Well, I'm half, or maybe three-quarters, Irish but have never understood the big deal about Celtic music. For the most part, I get the yawns save when in the presence of clearly outstandingly unorthodox practitioners like the obscure Bad Haggis ensemble. I'm also a confirmed prog-aholic and was attracted to the overhyped but quite decent Magna Carta label but, er, more lukewarmly toward their Celtic semi-prog ensemble Tempest, which was a fair enough band, all things considered. The player-composer releasing On Tape, Adolfo Lazo, has been their drummer for two decades and, frankly, has the mother group beat raw on this solo emergence, a superb collection of mainstream and other rock-based musics (Two Minute Love, f'rinstance, is a short prog powerhouse) that would have had Jim Capaldi (Traffic's skinsman turned soloist), Mark Ashton (Rare Bird's percussionist also turned lone gun), and Alan White (Yes' drummer, who put out a great solo LP) paying attention. Every cut here is more attractive than Tempest's work.
The CD cover stinks, however, an altered composite of an old reel-to-reel box, giving absolutely zero indication of the ambrosias contained within. Sigh!, when will these guys learn a few marketing truisms? However, Gawain Matthews, the release's co-producer, wields a wickedly cool guitar that occasionally becomes Spanish in beautiful turns, and the guests tout an array of percussive instruments flavoring the album as one might expect a drummer's favor to bend. Each track rocks with infectious rhythms, the center always a warmly narcotic basic fundament loaded up with interlocking grooves, stately mellifuity (100 Times, for instance), Lazo's voice and lyrics, considered lines, and an endemic coolness. Damn near zero Celtic intrusions and that's just fine by me, especially when I can glom a Levon Helm-ish organ (Outta Vegas) and other influences invading the roster. This cat, then, deserves full attention purely on his own merits, and about the only criticism I can render is that I woulda lightened up a bit on the mid-lower to lower register range in the recording, though it hardly matters. Just sit back and enjoy a righteous rock effort sans preconceptions.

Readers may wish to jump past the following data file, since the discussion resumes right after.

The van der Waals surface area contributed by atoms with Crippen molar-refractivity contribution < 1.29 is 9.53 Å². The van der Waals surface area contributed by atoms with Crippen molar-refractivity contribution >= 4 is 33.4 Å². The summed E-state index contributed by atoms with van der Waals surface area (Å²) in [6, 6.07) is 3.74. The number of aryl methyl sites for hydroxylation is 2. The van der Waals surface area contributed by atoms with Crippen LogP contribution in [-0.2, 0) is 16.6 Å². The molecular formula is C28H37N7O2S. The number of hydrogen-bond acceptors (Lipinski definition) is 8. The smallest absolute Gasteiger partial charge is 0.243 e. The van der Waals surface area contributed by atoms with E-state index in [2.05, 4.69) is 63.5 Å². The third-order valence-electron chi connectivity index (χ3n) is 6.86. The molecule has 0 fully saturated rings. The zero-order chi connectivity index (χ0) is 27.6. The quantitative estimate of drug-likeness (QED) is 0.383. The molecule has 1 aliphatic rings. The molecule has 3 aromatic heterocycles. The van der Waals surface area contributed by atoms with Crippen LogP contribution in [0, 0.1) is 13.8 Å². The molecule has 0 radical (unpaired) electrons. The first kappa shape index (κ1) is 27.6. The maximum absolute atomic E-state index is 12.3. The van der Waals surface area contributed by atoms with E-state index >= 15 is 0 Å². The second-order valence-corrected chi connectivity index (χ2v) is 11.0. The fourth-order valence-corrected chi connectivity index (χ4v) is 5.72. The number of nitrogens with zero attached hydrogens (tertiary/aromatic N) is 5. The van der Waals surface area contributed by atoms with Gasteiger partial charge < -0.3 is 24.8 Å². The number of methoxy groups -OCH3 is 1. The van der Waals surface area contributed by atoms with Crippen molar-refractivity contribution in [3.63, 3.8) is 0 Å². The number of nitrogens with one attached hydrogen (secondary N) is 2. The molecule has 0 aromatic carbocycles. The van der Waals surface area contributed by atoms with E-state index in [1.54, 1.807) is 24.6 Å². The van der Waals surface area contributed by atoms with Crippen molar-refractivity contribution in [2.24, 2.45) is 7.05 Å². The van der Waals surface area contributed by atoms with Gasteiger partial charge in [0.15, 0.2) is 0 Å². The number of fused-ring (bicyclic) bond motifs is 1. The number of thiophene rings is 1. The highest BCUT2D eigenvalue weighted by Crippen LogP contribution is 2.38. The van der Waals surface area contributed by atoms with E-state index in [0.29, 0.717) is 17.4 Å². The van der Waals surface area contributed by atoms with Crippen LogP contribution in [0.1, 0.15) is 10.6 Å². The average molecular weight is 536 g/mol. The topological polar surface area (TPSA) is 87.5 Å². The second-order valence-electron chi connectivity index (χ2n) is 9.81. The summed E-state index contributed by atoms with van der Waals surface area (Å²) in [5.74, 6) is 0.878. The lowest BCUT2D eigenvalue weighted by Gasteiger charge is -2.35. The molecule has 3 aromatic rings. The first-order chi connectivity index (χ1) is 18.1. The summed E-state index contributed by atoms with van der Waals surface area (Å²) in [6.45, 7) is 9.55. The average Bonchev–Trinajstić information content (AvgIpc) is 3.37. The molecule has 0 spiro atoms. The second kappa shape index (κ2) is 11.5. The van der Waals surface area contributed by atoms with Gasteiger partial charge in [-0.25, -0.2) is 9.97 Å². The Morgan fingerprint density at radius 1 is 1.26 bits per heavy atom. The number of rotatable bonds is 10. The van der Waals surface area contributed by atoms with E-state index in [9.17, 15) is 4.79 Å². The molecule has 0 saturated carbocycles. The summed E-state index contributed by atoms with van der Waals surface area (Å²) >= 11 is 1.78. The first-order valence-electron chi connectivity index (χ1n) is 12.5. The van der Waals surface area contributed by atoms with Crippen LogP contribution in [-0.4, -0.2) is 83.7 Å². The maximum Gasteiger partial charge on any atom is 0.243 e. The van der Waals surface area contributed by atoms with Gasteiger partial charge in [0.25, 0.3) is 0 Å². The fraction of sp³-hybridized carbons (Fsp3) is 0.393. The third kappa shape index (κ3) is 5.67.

And hey, borracho, who brought the tequila? (Ya hafta hear the disc to get the joke.)
Edited by: David N. Pyles
Copyright 2009, Peterborough Folk Music Society.
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